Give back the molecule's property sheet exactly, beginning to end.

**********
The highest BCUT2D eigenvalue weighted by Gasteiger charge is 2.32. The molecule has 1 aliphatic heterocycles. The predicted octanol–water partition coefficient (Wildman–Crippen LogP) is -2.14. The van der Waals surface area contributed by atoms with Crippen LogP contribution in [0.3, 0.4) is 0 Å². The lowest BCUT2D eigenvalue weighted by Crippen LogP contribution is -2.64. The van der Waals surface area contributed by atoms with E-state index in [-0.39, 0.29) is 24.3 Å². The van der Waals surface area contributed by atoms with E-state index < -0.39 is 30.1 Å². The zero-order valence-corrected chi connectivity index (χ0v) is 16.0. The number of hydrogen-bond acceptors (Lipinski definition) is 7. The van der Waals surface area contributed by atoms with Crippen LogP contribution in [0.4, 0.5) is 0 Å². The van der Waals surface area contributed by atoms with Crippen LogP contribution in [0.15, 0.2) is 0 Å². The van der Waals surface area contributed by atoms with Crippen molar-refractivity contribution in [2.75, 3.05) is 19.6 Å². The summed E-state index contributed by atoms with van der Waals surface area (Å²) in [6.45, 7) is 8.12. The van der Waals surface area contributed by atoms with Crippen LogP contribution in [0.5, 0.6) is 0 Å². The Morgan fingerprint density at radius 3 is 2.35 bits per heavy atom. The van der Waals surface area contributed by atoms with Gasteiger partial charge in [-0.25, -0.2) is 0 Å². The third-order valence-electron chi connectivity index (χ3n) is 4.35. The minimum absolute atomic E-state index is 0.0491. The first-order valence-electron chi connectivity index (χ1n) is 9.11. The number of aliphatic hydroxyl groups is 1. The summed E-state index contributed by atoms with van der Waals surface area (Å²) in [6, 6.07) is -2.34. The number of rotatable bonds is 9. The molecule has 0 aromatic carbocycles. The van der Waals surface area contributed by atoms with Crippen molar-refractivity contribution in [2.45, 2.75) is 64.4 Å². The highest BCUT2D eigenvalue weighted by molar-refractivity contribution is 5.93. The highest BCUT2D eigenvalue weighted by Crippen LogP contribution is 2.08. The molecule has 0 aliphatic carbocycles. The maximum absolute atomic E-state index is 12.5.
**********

The highest BCUT2D eigenvalue weighted by Gasteiger charge is 2.32. The molecule has 1 aliphatic heterocycles. The predicted octanol–water partition coefficient (Wildman–Crippen LogP) is -2.14. The van der Waals surface area contributed by atoms with Crippen LogP contribution in [0.3, 0.4) is 0 Å². The lowest BCUT2D eigenvalue weighted by Crippen LogP contribution is -2.64. The van der Waals surface area contributed by atoms with E-state index in [-0.39, 0.29) is 24.3 Å². The van der Waals surface area contributed by atoms with E-state index < -0.39 is 30.1 Å². The zero-order valence-corrected chi connectivity index (χ0v) is 16.0. The number of hydrogen-bond acceptors (Lipinski definition) is 7. The van der Waals surface area contributed by atoms with Crippen LogP contribution in [0.4, 0.5) is 0 Å². The van der Waals surface area contributed by atoms with Crippen LogP contribution in [0.15, 0.2) is 0 Å². The van der Waals surface area contributed by atoms with Crippen molar-refractivity contribution in [2.75, 3.05) is 19.6 Å². The summed E-state index contributed by atoms with van der Waals surface area (Å²) in [6.45, 7) is 8.12. The van der Waals surface area contributed by atoms with Crippen LogP contribution in [0.5, 0.6) is 0 Å². The Morgan fingerprint density at radius 3 is 2.35 bits per heavy atom. The van der Waals surface area contributed by atoms with Gasteiger partial charge in [-0.25, -0.2) is 0 Å². The third-order valence-electron chi connectivity index (χ3n) is 4.35. The minimum absolute atomic E-state index is 0.0491. The first-order valence-electron chi connectivity index (χ1n) is 9.11. The number of aliphatic hydroxyl groups is 1. The summed E-state index contributed by atoms with van der Waals surface area (Å²) in [6, 6.07) is -2.34. The number of rotatable bonds is 9. The molecule has 0 aromatic carbocycles. The van der Waals surface area contributed by atoms with Crippen molar-refractivity contribution in [2.45, 2.75) is 64.4 Å². The highest BCUT2D eigenvalue weighted by molar-refractivity contribution is 5.93. The highest BCUT2D eigenvalue weighted by Crippen LogP contribution is 2.08. The molecule has 0 aliphatic carbocycles. The maximum absolute atomic E-state index is 12.5.